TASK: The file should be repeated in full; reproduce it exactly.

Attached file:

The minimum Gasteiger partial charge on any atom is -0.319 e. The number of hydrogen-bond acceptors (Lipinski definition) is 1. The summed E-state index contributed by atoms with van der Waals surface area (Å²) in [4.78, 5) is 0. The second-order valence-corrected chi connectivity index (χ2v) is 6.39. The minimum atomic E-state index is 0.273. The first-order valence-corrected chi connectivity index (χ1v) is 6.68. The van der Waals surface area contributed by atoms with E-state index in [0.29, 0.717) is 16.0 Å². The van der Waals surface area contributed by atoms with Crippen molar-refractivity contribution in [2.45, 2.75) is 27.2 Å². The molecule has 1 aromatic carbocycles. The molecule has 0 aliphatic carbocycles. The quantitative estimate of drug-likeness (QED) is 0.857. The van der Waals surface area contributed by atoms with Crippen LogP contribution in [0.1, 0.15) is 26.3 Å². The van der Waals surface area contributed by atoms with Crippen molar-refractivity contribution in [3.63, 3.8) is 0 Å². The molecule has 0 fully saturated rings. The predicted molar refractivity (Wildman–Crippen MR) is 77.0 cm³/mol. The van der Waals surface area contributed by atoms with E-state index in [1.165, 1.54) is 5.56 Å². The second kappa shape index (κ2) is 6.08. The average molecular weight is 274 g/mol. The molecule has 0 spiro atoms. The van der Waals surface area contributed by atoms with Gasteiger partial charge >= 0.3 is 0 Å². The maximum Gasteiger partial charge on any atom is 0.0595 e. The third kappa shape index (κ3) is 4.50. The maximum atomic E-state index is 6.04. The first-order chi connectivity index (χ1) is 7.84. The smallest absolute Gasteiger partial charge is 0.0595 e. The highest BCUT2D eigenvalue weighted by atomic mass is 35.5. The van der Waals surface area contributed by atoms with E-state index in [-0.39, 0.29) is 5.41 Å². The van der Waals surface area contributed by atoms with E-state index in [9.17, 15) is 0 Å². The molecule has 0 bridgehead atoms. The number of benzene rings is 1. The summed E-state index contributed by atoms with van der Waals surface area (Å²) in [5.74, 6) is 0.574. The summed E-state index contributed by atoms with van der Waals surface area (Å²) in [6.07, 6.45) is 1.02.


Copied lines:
The minimum Gasteiger partial charge on any atom is -0.319 e. The number of hydrogen-bond acceptors (Lipinski definition) is 1. The summed E-state index contributed by atoms with van der Waals surface area (Å²) in [4.78, 5) is 0. The second-order valence-corrected chi connectivity index (χ2v) is 6.39. The minimum atomic E-state index is 0.273. The first-order valence-corrected chi connectivity index (χ1v) is 6.68. The van der Waals surface area contributed by atoms with E-state index in [0.29, 0.717) is 16.0 Å². The van der Waals surface area contributed by atoms with Crippen molar-refractivity contribution in [2.45, 2.75) is 27.2 Å². The molecule has 1 aromatic carbocycles. The molecule has 0 aliphatic carbocycles. The quantitative estimate of drug-likeness (QED) is 0.857. The van der Waals surface area contributed by atoms with Crippen LogP contribution in [0.1, 0.15) is 26.3 Å². The van der Waals surface area contributed by atoms with Crippen molar-refractivity contribution in [3.63, 3.8) is 0 Å². The molecule has 0 fully saturated rings. The predicted molar refractivity (Wildman–Crippen MR) is 77.0 cm³/mol. The van der Waals surface area contributed by atoms with E-state index in [1.165, 1.54) is 5.56 Å². The second kappa shape index (κ2) is 6.08. The average molecular weight is 274 g/mol. The molecule has 0 spiro atoms. The van der Waals surface area contributed by atoms with Gasteiger partial charge >= 0.3 is 0 Å². The maximum Gasteiger partial charge on any atom is 0.0595 e. The third kappa shape index (κ3) is 4.50. The maximum atomic E-state index is 6.04. The first-order chi connectivity index (χ1) is 7.84. The smallest absolute Gasteiger partial charge is 0.0595 e. The highest BCUT2D eigenvalue weighted by atomic mass is 35.5. The van der Waals surface area contributed by atoms with E-state index in [-0.39, 0.29) is 5.41 Å². The van der Waals surface area contributed by atoms with E-state index in [9.17, 15) is 0 Å². The molecule has 0 bridgehead atoms. The number of benzene rings is 1. The summed E-state index contributed by atoms with van der Waals surface area (Å²) in [5.74, 6) is 0.574. The summed E-state index contributed by atoms with van der Waals surface area (Å²) in [6.07, 6.45) is 1.02.